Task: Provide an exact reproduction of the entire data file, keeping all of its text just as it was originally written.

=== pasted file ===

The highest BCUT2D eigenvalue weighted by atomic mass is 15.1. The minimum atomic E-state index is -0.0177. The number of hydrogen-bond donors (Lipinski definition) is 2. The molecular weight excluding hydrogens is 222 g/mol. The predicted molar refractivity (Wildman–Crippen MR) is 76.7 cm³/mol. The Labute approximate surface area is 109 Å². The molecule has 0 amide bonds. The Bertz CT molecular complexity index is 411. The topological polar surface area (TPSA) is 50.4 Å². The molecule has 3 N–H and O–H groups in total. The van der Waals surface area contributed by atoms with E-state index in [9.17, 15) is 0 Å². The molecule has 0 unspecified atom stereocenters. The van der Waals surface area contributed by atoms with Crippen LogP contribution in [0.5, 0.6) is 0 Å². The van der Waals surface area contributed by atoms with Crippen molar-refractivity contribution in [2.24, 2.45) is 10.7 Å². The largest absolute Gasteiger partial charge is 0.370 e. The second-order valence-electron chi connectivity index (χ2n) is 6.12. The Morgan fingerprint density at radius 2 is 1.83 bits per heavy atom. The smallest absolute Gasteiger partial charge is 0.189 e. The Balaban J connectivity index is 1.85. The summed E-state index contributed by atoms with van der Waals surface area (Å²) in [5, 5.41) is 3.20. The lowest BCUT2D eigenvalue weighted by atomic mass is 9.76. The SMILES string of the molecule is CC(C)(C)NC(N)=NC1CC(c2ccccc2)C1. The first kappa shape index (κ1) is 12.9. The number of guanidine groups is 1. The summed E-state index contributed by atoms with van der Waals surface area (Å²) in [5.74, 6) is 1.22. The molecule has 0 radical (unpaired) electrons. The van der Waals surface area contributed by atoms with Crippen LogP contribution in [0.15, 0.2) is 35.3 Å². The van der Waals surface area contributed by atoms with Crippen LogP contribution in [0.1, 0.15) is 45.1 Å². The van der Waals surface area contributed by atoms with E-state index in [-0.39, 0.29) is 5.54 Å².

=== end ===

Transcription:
The highest BCUT2D eigenvalue weighted by atomic mass is 15.1. The minimum atomic E-state index is -0.0177. The number of hydrogen-bond donors (Lipinski definition) is 2. The molecular weight excluding hydrogens is 222 g/mol. The predicted molar refractivity (Wildman–Crippen MR) is 76.7 cm³/mol. The Labute approximate surface area is 109 Å². The molecule has 0 amide bonds. The Bertz CT molecular complexity index is 411. The topological polar surface area (TPSA) is 50.4 Å². The molecule has 3 N–H and O–H groups in total. The van der Waals surface area contributed by atoms with E-state index in [9.17, 15) is 0 Å². The molecule has 0 unspecified atom stereocenters. The van der Waals surface area contributed by atoms with Crippen LogP contribution in [0.5, 0.6) is 0 Å². The van der Waals surface area contributed by atoms with Crippen molar-refractivity contribution in [2.24, 2.45) is 10.7 Å². The largest absolute Gasteiger partial charge is 0.370 e. The second-order valence-electron chi connectivity index (χ2n) is 6.12. The Morgan fingerprint density at radius 2 is 1.83 bits per heavy atom. The smallest absolute Gasteiger partial charge is 0.189 e. The Balaban J connectivity index is 1.85. The summed E-state index contributed by atoms with van der Waals surface area (Å²) in [5, 5.41) is 3.20. The lowest BCUT2D eigenvalue weighted by atomic mass is 9.76. The SMILES string of the molecule is CC(C)(C)NC(N)=NC1CC(c2ccccc2)C1. The first kappa shape index (κ1) is 12.9. The number of guanidine groups is 1. The summed E-state index contributed by atoms with van der Waals surface area (Å²) in [5.74, 6) is 1.22. The molecule has 0 radical (unpaired) electrons. The van der Waals surface area contributed by atoms with Crippen LogP contribution in [0.15, 0.2) is 35.3 Å². The van der Waals surface area contributed by atoms with Crippen LogP contribution in [0.1, 0.15) is 45.1 Å². The van der Waals surface area contributed by atoms with E-state index in [-0.39, 0.29) is 5.54 Å².